Too bad SpongeBob's happifying inanity didn't exist in the Middle Ages.

I had a photo on TV the other night--the local news included one of my hummingbird photos on the weather segment (one of the photos from a couple of entries ago--on April 23rd.) I didn't see it, but a friend did and called me.

Another small thrill.

Seriously, hummingbird nests--so cute.
My wife and I continue on our descent down the slippery slope of

Wednesday, May 6, 2009

May. Heat. Music.

May in Tucson: saguaros coming into bloom,
schoolkids giddy--only ten class-days left...

And tomorrow is supposed to be our first 100-degree day.
(Click here if you want weather trivia,
such as the average first day of
100-degree-heat in Tucson, etc. etc...)


An old friend sent me a link from NPR's daily feature "The Writer's Almanac," which features a daily poem:

Anne Porter

When I was a child
I once sat sobbing on the floor
Beside my mother's piano
As she played and sang
For there was in her singing
A shy yet solemn glory
My smallness could not hold

And when I was asked
Why I was crying
I had no words for it
I only shook my head
And went on crying

Why is it that music
At its most beautiful
Opens a wound in us
An ache a desolation
Deep as a homesickness
For some far-off
And half-forgotten country

I've never understood
Why this is so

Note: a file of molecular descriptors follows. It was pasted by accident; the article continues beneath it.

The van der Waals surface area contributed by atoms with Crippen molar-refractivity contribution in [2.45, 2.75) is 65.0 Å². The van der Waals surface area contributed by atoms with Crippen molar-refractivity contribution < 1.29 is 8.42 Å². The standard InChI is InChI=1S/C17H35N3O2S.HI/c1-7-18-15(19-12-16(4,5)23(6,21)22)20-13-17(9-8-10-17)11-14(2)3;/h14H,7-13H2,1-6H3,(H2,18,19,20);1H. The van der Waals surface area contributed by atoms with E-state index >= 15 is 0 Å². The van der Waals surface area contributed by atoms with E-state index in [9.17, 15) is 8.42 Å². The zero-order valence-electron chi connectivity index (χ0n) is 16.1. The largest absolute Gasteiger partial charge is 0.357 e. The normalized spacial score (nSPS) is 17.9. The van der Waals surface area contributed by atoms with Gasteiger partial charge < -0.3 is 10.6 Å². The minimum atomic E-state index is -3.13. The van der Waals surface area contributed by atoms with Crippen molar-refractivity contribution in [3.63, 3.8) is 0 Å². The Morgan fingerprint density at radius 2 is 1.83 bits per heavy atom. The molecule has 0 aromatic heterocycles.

But there's an ancient legend
From the other side of the world
That gives away the secret
Of this mysterious sorrow

For centuries on centuries
We have been wandering
But we were made for Paradise
As deer for the forest

And when music comes to us
With its heavenly beauty
It brings us desolation
For when we hear it
We half remember
That lost native country

We dimly remember the fields
Their fragrant windswept clover
The birdsongs in the orchards
The wild white violets in the moss
By the transparent streams

And shining at the heart of it
Is the longed-for beauty
Of the One who waits for us
Who will always wait for us
In those radiant meadows

Yet also came to live with us
And wanders where we wander.

"Music" by Anne Porter
from Living Things: Collected Poems.
© Steerforth Press, 2006

I've just recently taken the time to (finally) do some serious listening to some Mahler.
(Gotta love the public library's cd collection...)
I'm one of those loves-Brahms-hates-Wagner people.
But I'd never really become familiar with Mahler.
Huge--Brahms' 'successor' in late 19th-century music...
Why didn't someone insist earlier that I listen to his stuff?
Then again, maybe I'm just 'ready' for it now...


...came across this photo from last summer in Québec:
...can't resist calling this public art installation "The Riding on the Wall."
(I don't know if it even had a title... And speaking of 'writing on the wall,' I'm still waiting for mine, meaning that I'm still in next-year's-job -limbo...)
Last week I finally did bike to work--light early enough to do so comfortably...but now with the sudden arrival of 100-degree afternoons, not so tempting...
But this past Saturday did resurrect last year's routine of early morning bike-rides to and through Saguaro National Park East...
And so the calendar still says 'spring,' although Tucson's thermometer is shouting 'summer.'
The nostalgia of seasonal change in places past:
Ahh, spring...such a lovely time in Seattle:
(The Japanese garden in the Washington Park Arboretum)

It's been almost two years now, that we've been living in Tucson.
Loving the nearby mountains and the Sonoran desert landscape...
but still missing the sunnier moments of the green green Northwest...